Love the flying car bit. With a little more work, I bet it can do time-travel as well. You know...like that Delorean in the movie.

        • 6 Years Ago
        Ok, that is THE most awesome post I have ever read on Autoblog.

        Ever.
        • 6 Years Ago
        future James Bond Film ....Villain chases Bond over the cliff .... on the way down, Bond hits the balloon inflation button in his FC car and sails into the sunset while the villain in a volt crashes into the river below.... and then gets electrocuted :)
      • 6 Years Ago
      Death by electrocution.

      Come on now, admit it. Isn't this the way most hybrid owners would prefer to depart this earth?
      • 6 Years Ago
      As usual, ABG is FOS.

      The VOLT is a hoax; it doesn't matter if it can charge like a submarine, it will "swim with the fishes" in the sense that it will be DOA.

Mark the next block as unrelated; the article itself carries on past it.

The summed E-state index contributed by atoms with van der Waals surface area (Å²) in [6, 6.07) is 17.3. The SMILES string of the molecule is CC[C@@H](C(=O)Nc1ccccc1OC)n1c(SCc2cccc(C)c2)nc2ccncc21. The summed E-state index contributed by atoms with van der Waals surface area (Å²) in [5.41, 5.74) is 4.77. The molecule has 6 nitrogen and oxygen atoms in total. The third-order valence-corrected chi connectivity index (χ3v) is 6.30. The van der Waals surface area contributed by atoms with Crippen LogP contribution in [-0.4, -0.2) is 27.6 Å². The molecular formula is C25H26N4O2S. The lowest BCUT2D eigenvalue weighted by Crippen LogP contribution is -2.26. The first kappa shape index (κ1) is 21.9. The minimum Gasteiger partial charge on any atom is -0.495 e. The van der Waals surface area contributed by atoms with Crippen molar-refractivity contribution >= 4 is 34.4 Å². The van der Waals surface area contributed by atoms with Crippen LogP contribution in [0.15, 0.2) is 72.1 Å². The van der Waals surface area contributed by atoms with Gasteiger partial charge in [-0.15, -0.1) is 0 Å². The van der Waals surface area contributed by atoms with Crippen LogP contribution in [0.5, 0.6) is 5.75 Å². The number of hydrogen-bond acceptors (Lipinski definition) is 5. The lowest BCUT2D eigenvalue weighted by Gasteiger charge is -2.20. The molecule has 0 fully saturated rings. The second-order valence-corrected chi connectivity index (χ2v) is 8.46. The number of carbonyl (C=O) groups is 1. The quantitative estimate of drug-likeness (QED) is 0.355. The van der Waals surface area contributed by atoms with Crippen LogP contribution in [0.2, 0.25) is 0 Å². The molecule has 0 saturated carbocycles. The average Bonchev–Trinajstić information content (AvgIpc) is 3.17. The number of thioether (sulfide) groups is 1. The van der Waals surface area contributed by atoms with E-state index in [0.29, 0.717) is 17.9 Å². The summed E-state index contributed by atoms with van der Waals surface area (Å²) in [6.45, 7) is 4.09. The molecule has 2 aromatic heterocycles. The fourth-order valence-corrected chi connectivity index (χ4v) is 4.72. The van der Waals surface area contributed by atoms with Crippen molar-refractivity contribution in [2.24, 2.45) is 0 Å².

GM doesn't intend it to succeed, obviously, using the wrong battery. They will have to run the engine-generator when the thing needs 200 amps on acceleration, or the battery wont last. So it won't be a real EV with a range-extender, the battery pack is too small and the wrong chemistry.

      Try doing it with a 30 kWh NiMH or lead-acid pack.

      GM goofballs put a bad pack in the EV1, to sabotage it; only after Toyota released the NiMH battery used in the HondaEV, RAV4-EV and RangerEV did GM upgrade to good lead-acid batteries, and finally, 3 years later, start releasing NiMH versions.

      GM wants it to FAIL, just like GM.
        • 6 Years Ago
        Maybe CARB is the problem, then, you think? We know that they are killing the plug-in Prius conversion market!

        Actually, in reality, lead-acid will give you 100 miles all-electric range; I just took delivery of a conversion with about 100 miles range using inferior, non-high-tech, Optima YT batteries. With the PSB 1260 batteries that were in the 1999 EV1, I would get 110 miles range.

        For 40 miles, lead-acid is best; but if GM were serious, they would put a 400-lb lead-acid pack in the so-called VOLT-hoax, it would give you 8 kWh, enough for 20 to 40 all-electric miles.

        Then, when and if Lithium or superior NiMH becomes available, upgrade!!

        But that would be the way to do it IF GM wanted to succeed; obviously, GM wants the VOLT-hoax to fail, just as it put out the EV1, in 1996, with the WRONG BATTERY.
        • 6 Years Ago